[imgcontainer] [img:miguelortega530.jpg] [source]Julie Ardery/Daily Yonder[/source] Miguel Ortega took aim at milk bottles, pitching to win a stuffed animal
at the St. Monica Catholic Church’s homecoming in Cameron, Texas,
August 19. [/imgcontainer]
Nothing rouses festivity in Texas like a summer rain. After showers bathed the Dallas area Friday, they descended into the blackland prairie for a Saturday soaking. And by Sunday, spirits were especially high for the St. Monica Catholic Church homecoming in Cameron.
After a 10 a.m. polka mass, barbecue, sausage and the trimmings were served in the wood paneled Simon and George Memorial Hall, as a gravelly voiced woman called out the numbers for bingo.
The recent showers had bougainvillea and ferns sparkling at a tremendous sale of plants, arrayed at the end of a row of food vendors. The Czechaholics from Hallettsville performed, but curiously, their audience was placidly seated; just two couples shuffled awkwardly on the driveway next to the bandstand. (Why would the Cameron-ites devote that fabulous hall with its wooden floor to bingo rather than dancing ??)
[imgcontainer] [img:po-papa530.jpg] [source]Julie Ardery/Daily Yonder[/source] Eugne Mitchan (aka Po’Poppa) has been hauling children on his train for six decades. Why Po’ Poppa? He says a local radio announcer said that because Mitchan had seven children, he had to be poor. [/imgcontainer]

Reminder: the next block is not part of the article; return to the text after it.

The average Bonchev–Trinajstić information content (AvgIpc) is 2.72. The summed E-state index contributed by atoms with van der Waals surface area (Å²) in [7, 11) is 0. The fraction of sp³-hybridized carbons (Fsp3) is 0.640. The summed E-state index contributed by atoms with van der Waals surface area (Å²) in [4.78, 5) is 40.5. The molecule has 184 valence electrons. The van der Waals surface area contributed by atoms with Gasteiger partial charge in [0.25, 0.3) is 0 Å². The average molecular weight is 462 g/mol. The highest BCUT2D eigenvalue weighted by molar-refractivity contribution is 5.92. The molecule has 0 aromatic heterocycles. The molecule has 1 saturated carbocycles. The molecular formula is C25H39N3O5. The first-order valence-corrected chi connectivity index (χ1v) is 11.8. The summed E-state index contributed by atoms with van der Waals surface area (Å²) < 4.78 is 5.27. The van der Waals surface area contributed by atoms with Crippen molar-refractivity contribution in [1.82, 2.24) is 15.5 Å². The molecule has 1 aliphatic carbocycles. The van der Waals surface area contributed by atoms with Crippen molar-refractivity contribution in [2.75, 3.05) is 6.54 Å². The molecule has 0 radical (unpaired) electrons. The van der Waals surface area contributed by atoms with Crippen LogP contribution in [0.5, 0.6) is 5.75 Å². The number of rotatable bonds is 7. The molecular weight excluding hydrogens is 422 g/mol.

Eugene Mitchan was a hit with the youngsters. Dressed in overalls, with a gigantic stuffed puppy on the hood of his tractor, “Po’ Poppa” drove a “train” through the grounds, his tiny passengers eating sno cones and clanging a bell.
Mitchan was born in Cameron. “I arrived here on January 10, 1930 and have been here ever since,” Mitchan said.
Mitchan has been hauling children on his “train” for the past 50 to 60 years. He’s collected quite a few tractors and cars in the process. During the Christmas parade this past year, Mitchan had a train that measured 84 feet from tip to tip.
St. Monica Catholic Church, founded in 1883, holds masses in both English and Spanish. St. Monica herself, the patient mother of St. Augustine, is the patroness of alcoholics, wives, widows, and long-suffering mothers.